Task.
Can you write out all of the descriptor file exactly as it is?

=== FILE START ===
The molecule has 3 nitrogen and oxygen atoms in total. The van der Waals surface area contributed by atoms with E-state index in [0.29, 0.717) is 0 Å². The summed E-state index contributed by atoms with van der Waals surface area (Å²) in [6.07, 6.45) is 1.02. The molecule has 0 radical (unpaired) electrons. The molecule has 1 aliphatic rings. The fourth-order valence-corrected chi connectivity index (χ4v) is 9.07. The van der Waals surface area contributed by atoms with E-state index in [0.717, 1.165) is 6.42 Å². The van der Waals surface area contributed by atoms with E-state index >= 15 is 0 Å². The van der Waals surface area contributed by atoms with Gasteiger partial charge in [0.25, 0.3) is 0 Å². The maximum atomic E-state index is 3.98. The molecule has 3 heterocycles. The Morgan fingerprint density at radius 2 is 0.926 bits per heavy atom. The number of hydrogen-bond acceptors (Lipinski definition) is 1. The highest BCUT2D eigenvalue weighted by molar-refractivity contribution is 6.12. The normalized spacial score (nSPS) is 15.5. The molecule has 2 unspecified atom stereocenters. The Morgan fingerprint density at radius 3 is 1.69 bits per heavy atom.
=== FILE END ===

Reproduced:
The molecule has 3 nitrogen and oxygen atoms in total. The van der Waals surface area contributed by atoms with E-state index in [0.29, 0.717) is 0 Å². The summed E-state index contributed by atoms with van der Waals surface area (Å²) in [6.07, 6.45) is 1.02. The molecule has 0 radical (unpaired) electrons. The molecule has 1 aliphatic rings. The fourth-order valence-corrected chi connectivity index (χ4v) is 9.07. The van der Waals surface area contributed by atoms with E-state index in [0.717, 1.165) is 6.42 Å². The van der Waals surface area contributed by atoms with E-state index >= 15 is 0 Å². The van der Waals surface area contributed by atoms with Gasteiger partial charge in [0.25, 0.3) is 0 Å². The maximum atomic E-state index is 3.98. The molecule has 3 heterocycles. The Morgan fingerprint density at radius 2 is 0.926 bits per heavy atom. The number of hydrogen-bond acceptors (Lipinski definition) is 1. The highest BCUT2D eigenvalue weighted by molar-refractivity contribution is 6.12. The normalized spacial score (nSPS) is 15.5. The molecule has 2 unspecified atom stereocenters. The Morgan fingerprint density at radius 3 is 1.69 bits per heavy atom.